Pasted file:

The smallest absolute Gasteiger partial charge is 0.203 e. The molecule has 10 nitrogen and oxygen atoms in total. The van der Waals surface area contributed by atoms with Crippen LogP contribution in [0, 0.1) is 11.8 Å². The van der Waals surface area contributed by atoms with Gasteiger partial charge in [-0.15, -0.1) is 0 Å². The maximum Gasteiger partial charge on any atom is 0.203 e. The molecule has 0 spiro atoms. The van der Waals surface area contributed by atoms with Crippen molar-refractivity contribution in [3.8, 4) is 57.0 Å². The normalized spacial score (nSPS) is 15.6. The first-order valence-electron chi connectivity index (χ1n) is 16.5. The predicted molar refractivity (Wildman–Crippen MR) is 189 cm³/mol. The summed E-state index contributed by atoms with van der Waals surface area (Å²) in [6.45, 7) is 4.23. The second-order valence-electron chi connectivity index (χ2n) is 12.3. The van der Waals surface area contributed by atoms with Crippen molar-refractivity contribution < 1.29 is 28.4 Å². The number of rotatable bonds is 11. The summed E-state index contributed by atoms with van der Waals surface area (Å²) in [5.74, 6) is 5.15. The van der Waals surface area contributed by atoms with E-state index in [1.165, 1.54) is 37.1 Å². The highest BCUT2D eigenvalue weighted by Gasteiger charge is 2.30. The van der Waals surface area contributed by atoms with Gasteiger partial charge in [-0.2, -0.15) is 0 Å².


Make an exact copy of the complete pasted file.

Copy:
The smallest absolute Gasteiger partial charge is 0.203 e. The molecule has 10 nitrogen and oxygen atoms in total. The van der Waals surface area contributed by atoms with Crippen LogP contribution in [0, 0.1) is 11.8 Å². The van der Waals surface area contributed by atoms with Gasteiger partial charge in [-0.15, -0.1) is 0 Å². The maximum Gasteiger partial charge on any atom is 0.203 e. The molecule has 0 spiro atoms. The van der Waals surface area contributed by atoms with Crippen molar-refractivity contribution in [3.8, 4) is 57.0 Å². The normalized spacial score (nSPS) is 15.6. The first-order valence-electron chi connectivity index (χ1n) is 16.5. The predicted molar refractivity (Wildman–Crippen MR) is 189 cm³/mol. The summed E-state index contributed by atoms with van der Waals surface area (Å²) in [6.45, 7) is 4.23. The second-order valence-electron chi connectivity index (χ2n) is 12.3. The van der Waals surface area contributed by atoms with Crippen molar-refractivity contribution < 1.29 is 28.4 Å². The number of rotatable bonds is 11. The summed E-state index contributed by atoms with van der Waals surface area (Å²) in [5.74, 6) is 5.15. The van der Waals surface area contributed by atoms with E-state index in [1.165, 1.54) is 37.1 Å². The highest BCUT2D eigenvalue weighted by Gasteiger charge is 2.30. The van der Waals surface area contributed by atoms with Gasteiger partial charge in [-0.2, -0.15) is 0 Å².